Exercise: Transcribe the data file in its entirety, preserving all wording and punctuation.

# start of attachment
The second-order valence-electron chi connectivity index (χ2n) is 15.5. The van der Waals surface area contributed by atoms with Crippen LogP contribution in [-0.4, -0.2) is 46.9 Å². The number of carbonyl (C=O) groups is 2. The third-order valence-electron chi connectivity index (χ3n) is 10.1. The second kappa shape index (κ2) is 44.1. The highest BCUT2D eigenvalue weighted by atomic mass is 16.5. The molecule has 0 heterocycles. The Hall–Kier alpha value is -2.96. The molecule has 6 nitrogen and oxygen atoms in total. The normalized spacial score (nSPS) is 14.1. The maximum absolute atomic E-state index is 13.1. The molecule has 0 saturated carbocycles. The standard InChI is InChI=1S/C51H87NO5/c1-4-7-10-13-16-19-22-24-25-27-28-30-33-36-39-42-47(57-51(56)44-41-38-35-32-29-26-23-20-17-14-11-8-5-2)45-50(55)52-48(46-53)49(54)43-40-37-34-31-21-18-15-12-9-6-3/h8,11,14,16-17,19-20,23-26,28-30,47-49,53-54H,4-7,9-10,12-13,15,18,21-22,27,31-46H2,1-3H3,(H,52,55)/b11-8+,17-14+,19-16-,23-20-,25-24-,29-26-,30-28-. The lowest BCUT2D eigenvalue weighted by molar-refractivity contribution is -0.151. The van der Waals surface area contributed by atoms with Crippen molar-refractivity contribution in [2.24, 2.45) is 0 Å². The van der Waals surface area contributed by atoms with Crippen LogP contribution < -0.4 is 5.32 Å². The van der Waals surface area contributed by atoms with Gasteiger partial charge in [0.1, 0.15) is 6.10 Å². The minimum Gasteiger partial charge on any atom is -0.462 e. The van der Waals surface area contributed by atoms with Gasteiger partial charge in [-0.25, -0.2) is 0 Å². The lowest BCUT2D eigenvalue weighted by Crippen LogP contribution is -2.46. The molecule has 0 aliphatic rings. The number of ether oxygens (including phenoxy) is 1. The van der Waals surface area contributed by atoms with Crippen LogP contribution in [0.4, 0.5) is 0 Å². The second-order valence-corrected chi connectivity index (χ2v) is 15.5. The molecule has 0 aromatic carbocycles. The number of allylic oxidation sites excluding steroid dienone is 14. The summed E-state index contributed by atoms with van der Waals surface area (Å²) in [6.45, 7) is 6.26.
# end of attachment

The second-order valence-electron chi connectivity index (χ2n) is 15.5. The van der Waals surface area contributed by atoms with Crippen LogP contribution in [-0.4, -0.2) is 46.9 Å². The number of carbonyl (C=O) groups is 2. The third-order valence-electron chi connectivity index (χ3n) is 10.1. The second kappa shape index (κ2) is 44.1. The highest BCUT2D eigenvalue weighted by atomic mass is 16.5. The molecule has 0 heterocycles. The Hall–Kier alpha value is -2.96. The molecule has 6 nitrogen and oxygen atoms in total. The normalized spacial score (nSPS) is 14.1. The maximum absolute atomic E-state index is 13.1. The molecule has 0 saturated carbocycles. The standard InChI is InChI=1S/C51H87NO5/c1-4-7-10-13-16-19-22-24-25-27-28-30-33-36-39-42-47(57-51(56)44-41-38-35-32-29-26-23-20-17-14-11-8-5-2)45-50(55)52-48(46-53)49(54)43-40-37-34-31-21-18-15-12-9-6-3/h8,11,14,16-17,19-20,23-26,28-30,47-49,53-54H,4-7,9-10,12-13,15,18,21-22,27,31-46H2,1-3H3,(H,52,55)/b11-8+,17-14+,19-16-,23-20-,25-24-,29-26-,30-28-. The lowest BCUT2D eigenvalue weighted by molar-refractivity contribution is -0.151. The van der Waals surface area contributed by atoms with Crippen molar-refractivity contribution in [2.24, 2.45) is 0 Å². The van der Waals surface area contributed by atoms with Crippen LogP contribution < -0.4 is 5.32 Å². The van der Waals surface area contributed by atoms with Gasteiger partial charge in [0.1, 0.15) is 6.10 Å². The minimum Gasteiger partial charge on any atom is -0.462 e. The van der Waals surface area contributed by atoms with Gasteiger partial charge in [-0.25, -0.2) is 0 Å². The lowest BCUT2D eigenvalue weighted by Crippen LogP contribution is -2.46. The molecule has 0 aliphatic rings. The number of ether oxygens (including phenoxy) is 1. The van der Waals surface area contributed by atoms with Crippen LogP contribution in [0.4, 0.5) is 0 Å². The second-order valence-corrected chi connectivity index (χ2v) is 15.5. The molecule has 0 aromatic carbocycles. The number of allylic oxidation sites excluding steroid dienone is 14. The summed E-state index contributed by atoms with van der Waals surface area (Å²) in [6.45, 7) is 6.26.